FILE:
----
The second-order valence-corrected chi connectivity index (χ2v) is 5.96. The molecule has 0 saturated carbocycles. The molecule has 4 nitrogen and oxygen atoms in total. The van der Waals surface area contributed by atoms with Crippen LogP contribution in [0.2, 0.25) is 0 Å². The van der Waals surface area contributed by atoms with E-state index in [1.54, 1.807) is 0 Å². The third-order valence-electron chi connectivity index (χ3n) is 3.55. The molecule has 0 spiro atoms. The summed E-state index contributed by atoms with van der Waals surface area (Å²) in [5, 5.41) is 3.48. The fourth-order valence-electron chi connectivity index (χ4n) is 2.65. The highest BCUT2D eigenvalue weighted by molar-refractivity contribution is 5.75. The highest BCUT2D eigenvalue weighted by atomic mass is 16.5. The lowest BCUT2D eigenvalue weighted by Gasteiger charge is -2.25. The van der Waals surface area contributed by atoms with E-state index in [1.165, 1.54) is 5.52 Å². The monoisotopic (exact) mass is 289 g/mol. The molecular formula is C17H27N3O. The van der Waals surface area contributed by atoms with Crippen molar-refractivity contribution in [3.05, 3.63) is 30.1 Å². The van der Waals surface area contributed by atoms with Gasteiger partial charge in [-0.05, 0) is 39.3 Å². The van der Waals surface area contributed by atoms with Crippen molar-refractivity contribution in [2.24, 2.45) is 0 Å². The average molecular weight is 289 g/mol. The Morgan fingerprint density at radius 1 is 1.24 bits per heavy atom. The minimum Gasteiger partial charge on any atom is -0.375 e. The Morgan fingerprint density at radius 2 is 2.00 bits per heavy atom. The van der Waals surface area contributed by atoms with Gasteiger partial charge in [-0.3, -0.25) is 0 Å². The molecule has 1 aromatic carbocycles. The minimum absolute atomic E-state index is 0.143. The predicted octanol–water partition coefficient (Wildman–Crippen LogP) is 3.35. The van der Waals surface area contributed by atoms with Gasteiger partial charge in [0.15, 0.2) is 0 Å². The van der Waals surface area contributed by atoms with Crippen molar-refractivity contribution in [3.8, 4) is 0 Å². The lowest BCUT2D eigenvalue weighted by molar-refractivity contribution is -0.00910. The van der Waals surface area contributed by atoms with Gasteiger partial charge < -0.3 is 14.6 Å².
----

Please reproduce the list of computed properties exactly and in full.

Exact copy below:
The second-order valence-corrected chi connectivity index (χ2v) is 5.96. The molecule has 0 saturated carbocycles. The molecule has 4 nitrogen and oxygen atoms in total. The van der Waals surface area contributed by atoms with Crippen LogP contribution in [0.2, 0.25) is 0 Å². The van der Waals surface area contributed by atoms with E-state index in [1.54, 1.807) is 0 Å². The third-order valence-electron chi connectivity index (χ3n) is 3.55. The molecule has 0 spiro atoms. The summed E-state index contributed by atoms with van der Waals surface area (Å²) in [5, 5.41) is 3.48. The fourth-order valence-electron chi connectivity index (χ4n) is 2.65. The highest BCUT2D eigenvalue weighted by molar-refractivity contribution is 5.75. The highest BCUT2D eigenvalue weighted by atomic mass is 16.5. The lowest BCUT2D eigenvalue weighted by Gasteiger charge is -2.25. The van der Waals surface area contributed by atoms with E-state index in [1.165, 1.54) is 5.52 Å². The monoisotopic (exact) mass is 289 g/mol. The molecular formula is C17H27N3O. The van der Waals surface area contributed by atoms with Crippen molar-refractivity contribution in [3.05, 3.63) is 30.1 Å². The van der Waals surface area contributed by atoms with Gasteiger partial charge in [-0.05, 0) is 39.3 Å². The van der Waals surface area contributed by atoms with Crippen molar-refractivity contribution in [2.24, 2.45) is 0 Å². The average molecular weight is 289 g/mol. The Morgan fingerprint density at radius 1 is 1.24 bits per heavy atom. The minimum Gasteiger partial charge on any atom is -0.375 e. The Morgan fingerprint density at radius 2 is 2.00 bits per heavy atom. The van der Waals surface area contributed by atoms with Gasteiger partial charge in [-0.3, -0.25) is 0 Å². The molecule has 1 aromatic carbocycles. The minimum absolute atomic E-state index is 0.143. The predicted octanol–water partition coefficient (Wildman–Crippen LogP) is 3.35. The van der Waals surface area contributed by atoms with Gasteiger partial charge in [0.15, 0.2) is 0 Å². The van der Waals surface area contributed by atoms with Crippen molar-refractivity contribution in [3.8, 4) is 0 Å². The lowest BCUT2D eigenvalue weighted by molar-refractivity contribution is -0.00910. The van der Waals surface area contributed by atoms with Gasteiger partial charge < -0.3 is 14.6 Å².